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Tim Swope talks about contract offer at Charlack City Hall

Tim Swope, chief of the Vinita Park police department and the North County Police Cooperative, talks about a proposed contract to take on the Charlack police department on Thursday, Oct. 15, 2015. Charlack city officials voted to disband their department and merge with Vinita Park. Photo by Valerie Schremp Hahn of the Post-Dispatch

CHARLACK • The City Council here voted Thursday night to hand policing duties over to a neighboring department.

The Vinita Park-based North County Police Cooperative was set to begin patrolling Charlack’s streets at midnight.

The unanimous vote came after the city was given a last-minute option from the Velda City Police Department, which offered its services for $80,000 less than the $356,496 contract that the cooperative proposed.

Velda City said it would keep two officers on Charlack’s streets at all times; the cooperative could promise only one, but with guaranteed backup.

Charlack Mayor Frank Mattingly said Wednesday that lawsuit settlements and declining property values put the city’s budget in a slide, and a new state-imposed limit on traffic ticket revenue provided the final push.

The city’s police chief, Steve Runge, already took a post with the cooperative. He recently became a lieutenant there and officials said he would head up a Charlack precinct if the contract was approved.

The meeting drew a full house of about 50 residents, some of whom grew emotional over the prospect of losing their department and its officers. Five of the department’s eight officers, including Runge, would stay on with the cooperative.

Some residents also complained that the decision was being made too quickly and without resident input.

But some residents also voiced support for the change.

“I hate to lose them, too,” resident Doris Wynn told the crowd. “But when you don’t have a dollar to buy something that costs two dollars, what do you do? You go to a neighbor to help you out.”

The North County Police Cooperative has 25 full-time and five part-time officers. Velda City has eight full-time and three part-time officers.

Velda City officials said they would hire up to three officers from the Charlack force, but the North County Police Cooperative promised to bring on as many as five. Officials with that department have already interviewed the five who applied and said they easily passed muster. Those five have essentially been interviewed and offered jobs tentatively. Three other officers choose not to apply.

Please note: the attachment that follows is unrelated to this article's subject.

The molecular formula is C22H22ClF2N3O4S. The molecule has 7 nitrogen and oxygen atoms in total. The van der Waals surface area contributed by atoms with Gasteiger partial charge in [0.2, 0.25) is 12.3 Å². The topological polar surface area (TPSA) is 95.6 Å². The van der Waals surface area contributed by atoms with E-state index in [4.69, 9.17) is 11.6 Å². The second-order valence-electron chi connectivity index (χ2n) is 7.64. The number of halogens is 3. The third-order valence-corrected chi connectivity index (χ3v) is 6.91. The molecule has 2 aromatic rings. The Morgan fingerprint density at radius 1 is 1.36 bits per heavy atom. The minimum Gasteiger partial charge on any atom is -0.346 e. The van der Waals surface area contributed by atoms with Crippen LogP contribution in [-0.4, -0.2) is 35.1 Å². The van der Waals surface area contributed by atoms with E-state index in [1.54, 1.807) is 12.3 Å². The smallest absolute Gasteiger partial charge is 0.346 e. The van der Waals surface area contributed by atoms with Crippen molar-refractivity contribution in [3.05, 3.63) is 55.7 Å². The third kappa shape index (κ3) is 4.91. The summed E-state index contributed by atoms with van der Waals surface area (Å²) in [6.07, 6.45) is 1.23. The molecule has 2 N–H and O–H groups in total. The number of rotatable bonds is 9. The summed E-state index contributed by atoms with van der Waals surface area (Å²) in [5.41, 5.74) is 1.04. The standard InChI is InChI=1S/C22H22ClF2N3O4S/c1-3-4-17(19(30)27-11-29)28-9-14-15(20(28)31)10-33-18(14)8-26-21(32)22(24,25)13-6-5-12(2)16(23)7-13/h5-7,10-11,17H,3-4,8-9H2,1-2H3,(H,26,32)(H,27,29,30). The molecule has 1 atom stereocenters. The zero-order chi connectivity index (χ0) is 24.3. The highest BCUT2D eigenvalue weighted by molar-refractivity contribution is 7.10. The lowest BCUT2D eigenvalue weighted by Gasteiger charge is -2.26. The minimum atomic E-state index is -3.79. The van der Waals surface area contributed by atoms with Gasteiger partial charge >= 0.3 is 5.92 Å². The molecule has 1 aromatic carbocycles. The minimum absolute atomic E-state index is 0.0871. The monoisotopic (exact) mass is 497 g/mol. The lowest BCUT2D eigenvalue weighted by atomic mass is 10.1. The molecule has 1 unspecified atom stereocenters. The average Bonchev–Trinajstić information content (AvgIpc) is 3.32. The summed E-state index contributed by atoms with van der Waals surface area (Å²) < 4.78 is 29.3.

Velda City would have started officers at $15 hour; the cooperative said hourly pay would start at $19.81.

The relatively new North County Police Cooperative is an extension of the Vinita Park police. It also patrols Wellston, after it disbanded its department, and Vinita Terrace.

Meanwhile, another north St. Louis County town, Hanley Hills, voted Thursday night to extend its contract with the St. Louis County Police Department.

The 7-2 vote approved a new contract for $239,408, a 5 percent increase from the previous year.

Under the contract, the county force will continue to police Hanley Hills for at least five more years.

The vote came after both St. Louis County police and the North County Police Cooperative made presentations.

Representatives from the county department maintained that it has superior resources and is fully accredited.

Wellston Mayor Nathaniel Griffin argued on behalf of the North County Police Cooperative, noting that that police force had managed to turn his city around. “Everything they’ve promised me, they have done,” Griffin said. “The community loves them.”

Still, it was clear the majority of residents gathered for the meeting were in favor of St. Louis County police remaining in Hanley Hills. One resident presented a petition with approximately 200 signatures in favor of the county department.

Matthew Hill, Hanley Hills’ civilian police commissioner, said his recommendation was for the village trustees’ vote to reflect the wishes of the community — that is, for St. Louis County police to stay.

“I want to make this plain and clear, this is not a personal decision,” Hill said.

After the vote, the room erupted in applause.

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Lilly Fowler is a reporter for the St. Louis Post-Dispatch.